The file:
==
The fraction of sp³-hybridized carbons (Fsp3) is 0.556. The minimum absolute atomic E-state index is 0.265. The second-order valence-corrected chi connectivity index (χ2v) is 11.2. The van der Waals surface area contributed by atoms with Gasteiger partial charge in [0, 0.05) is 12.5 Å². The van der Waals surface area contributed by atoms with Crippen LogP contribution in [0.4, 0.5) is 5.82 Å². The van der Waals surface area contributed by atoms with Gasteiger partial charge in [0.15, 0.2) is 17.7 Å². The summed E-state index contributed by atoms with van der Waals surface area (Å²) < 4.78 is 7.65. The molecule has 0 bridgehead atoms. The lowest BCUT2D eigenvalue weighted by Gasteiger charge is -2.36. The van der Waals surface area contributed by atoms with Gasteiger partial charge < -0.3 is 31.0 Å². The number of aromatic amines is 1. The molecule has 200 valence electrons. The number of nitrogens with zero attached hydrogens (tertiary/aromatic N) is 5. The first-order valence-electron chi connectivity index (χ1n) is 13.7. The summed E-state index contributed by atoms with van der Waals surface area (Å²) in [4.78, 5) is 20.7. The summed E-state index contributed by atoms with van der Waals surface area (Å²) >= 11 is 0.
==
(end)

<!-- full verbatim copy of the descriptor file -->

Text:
The fraction of sp³-hybridized carbons (Fsp3) is 0.556. The minimum absolute atomic E-state index is 0.265. The second-order valence-corrected chi connectivity index (χ2v) is 11.2. The van der Waals surface area contributed by atoms with Gasteiger partial charge in [0, 0.05) is 12.5 Å². The van der Waals surface area contributed by atoms with Crippen LogP contribution in [0.4, 0.5) is 5.82 Å². The van der Waals surface area contributed by atoms with Gasteiger partial charge in [0.15, 0.2) is 17.7 Å². The summed E-state index contributed by atoms with van der Waals surface area (Å²) < 4.78 is 7.65. The molecule has 0 bridgehead atoms. The lowest BCUT2D eigenvalue weighted by Gasteiger charge is -2.36. The van der Waals surface area contributed by atoms with Gasteiger partial charge < -0.3 is 31.0 Å². The number of aromatic amines is 1. The molecule has 200 valence electrons. The number of nitrogens with zero attached hydrogens (tertiary/aromatic N) is 5. The first-order valence-electron chi connectivity index (χ1n) is 13.7. The summed E-state index contributed by atoms with van der Waals surface area (Å²) in [4.78, 5) is 20.7. The summed E-state index contributed by atoms with van der Waals surface area (Å²) >= 11 is 0.